Much of this depends on the definitions used. To a Roman Catholic, a saint is a Christian who has died after leading a courageously virtuous life, embracing charity, faith, and hope and has at least one attested miracle to their name. To non-Roman Catholics, saints are followers of God (Hebrew Scriptures) or disciples of Jesus (New Testament).

“Saints” is always in the plural in Scripture speaking of a company of God’s people. And they were very much alive. Consider Acts 26:10 where Paul is telling his conversion story: “This I also did in Jerusalem, and many of the saints I shut up in prison, having received authority from the chief priests; and when they were put to death, I cast my vote against them.” It’s hard to lock up dead people in jail.

What about Mary?

Mary was blessed for her faith but was still a sinner who needed to accept Jesus, her Son, as Saviour. Consider the story recorded by Matthew, “He was still speaking to the crowds when suddenly His mother and brothers were standing outside wanting to speak to Him. Someone told Him, “Look, your mother and Your brothers are standing outside, wanting to speak to You.” But He replied to the one who told Him, “Who is My mother, and who are My brothers?” And stretching out His hand toward His disciples, He said, “Here are My mother and My brothers! For whoever does the will of My Father in heaven, that person is My brother and sister and mother” (12:46-50). In other words, it’s more blessed to be a follower of Christ than to be the mother of Christ.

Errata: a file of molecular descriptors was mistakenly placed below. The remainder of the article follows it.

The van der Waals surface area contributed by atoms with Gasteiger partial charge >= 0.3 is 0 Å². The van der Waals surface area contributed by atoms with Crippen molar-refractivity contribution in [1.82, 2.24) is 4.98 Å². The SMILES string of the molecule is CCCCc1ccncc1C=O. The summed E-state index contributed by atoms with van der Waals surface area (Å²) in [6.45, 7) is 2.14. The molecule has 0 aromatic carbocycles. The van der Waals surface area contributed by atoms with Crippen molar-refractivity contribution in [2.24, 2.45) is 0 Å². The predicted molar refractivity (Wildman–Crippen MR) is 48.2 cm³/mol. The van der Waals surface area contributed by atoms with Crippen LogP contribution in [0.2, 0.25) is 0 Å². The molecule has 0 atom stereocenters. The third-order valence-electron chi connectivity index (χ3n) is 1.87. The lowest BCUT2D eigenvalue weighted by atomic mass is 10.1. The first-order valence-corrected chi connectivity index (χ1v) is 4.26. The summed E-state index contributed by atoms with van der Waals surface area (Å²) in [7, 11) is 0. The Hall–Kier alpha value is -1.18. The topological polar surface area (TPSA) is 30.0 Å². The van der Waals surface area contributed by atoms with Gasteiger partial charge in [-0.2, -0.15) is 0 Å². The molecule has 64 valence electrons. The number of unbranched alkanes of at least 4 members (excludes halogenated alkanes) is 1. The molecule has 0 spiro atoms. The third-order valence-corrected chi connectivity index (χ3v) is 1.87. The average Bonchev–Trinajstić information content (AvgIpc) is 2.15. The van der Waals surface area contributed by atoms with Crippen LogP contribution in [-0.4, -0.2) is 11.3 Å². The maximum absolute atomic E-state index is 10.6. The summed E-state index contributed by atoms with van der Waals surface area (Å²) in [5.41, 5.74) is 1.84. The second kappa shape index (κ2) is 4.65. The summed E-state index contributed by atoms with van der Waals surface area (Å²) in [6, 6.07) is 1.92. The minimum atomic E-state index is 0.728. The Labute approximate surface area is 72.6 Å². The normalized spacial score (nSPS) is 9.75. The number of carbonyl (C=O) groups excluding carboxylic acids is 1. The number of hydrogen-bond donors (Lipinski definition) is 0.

After Jesus’ resurrection and ascension, Mary joined the Church as a disciple of Jesus. “They all joined together constantly in prayer, along with the women and Mary the mother of Jesus, and with his brothers” (Acts 1:14).

Wrong Assumptions?

The Roman Catholic doctrine of Assumption supports the veneration of Mary and the practice of praying to her. The tradition teaches that Mary was taken up into heaven like Jesus – physically and spiritually after she died. Since before the Middle Ages, this has been a popular idea, but not made official doctrine in the Roman Catholic Church until Pope Pius XII declared it so in 1950.

The earliest prayer to Mary, and prayer to the saints, is from the 3rd century. There is no mention of praying to the saints in the Bible. As for mediators? “There is one God and one mediator between God and humanity, Christ Jesus, Himself human.” (1 Tim. 2:5, HCSB)

I’ll finish with a story. As you’re aware, my last name is Buckingham, and I was born in London. My parents emigrated to Perth, WA, in 1971, and I didn’t go back to the UK until Christie and I were married in the mid-90s. Now, consider that I wanted to visit Buckingham Palace. I walk up to the front gates and say to the guards, “Hi, my name is Rob Buckingham. This place bears my name, and I’d like to go in and chat with Her Majesty.” What do you think my chances would be? Did you say, “Zero?” You’d be right!

But, what if I met Prince Charles, and he and I got talking and hit it off? After a while, I tell him I’ve always wanted to see the palace. He says to me that’s not a problem, and off we go. We walk up to the gates, and they open without question. We go into the palace and into the throne room to meet mummy. I’m with the son. I have access.

It’s the same with God. The Bible says, “In him [Jesus, the Son] and through faith in him we may approach God with freedom and confidence” (Eph. 3:12). Not with Mary, not with the saints, but with the Son. Enjoy your freedom!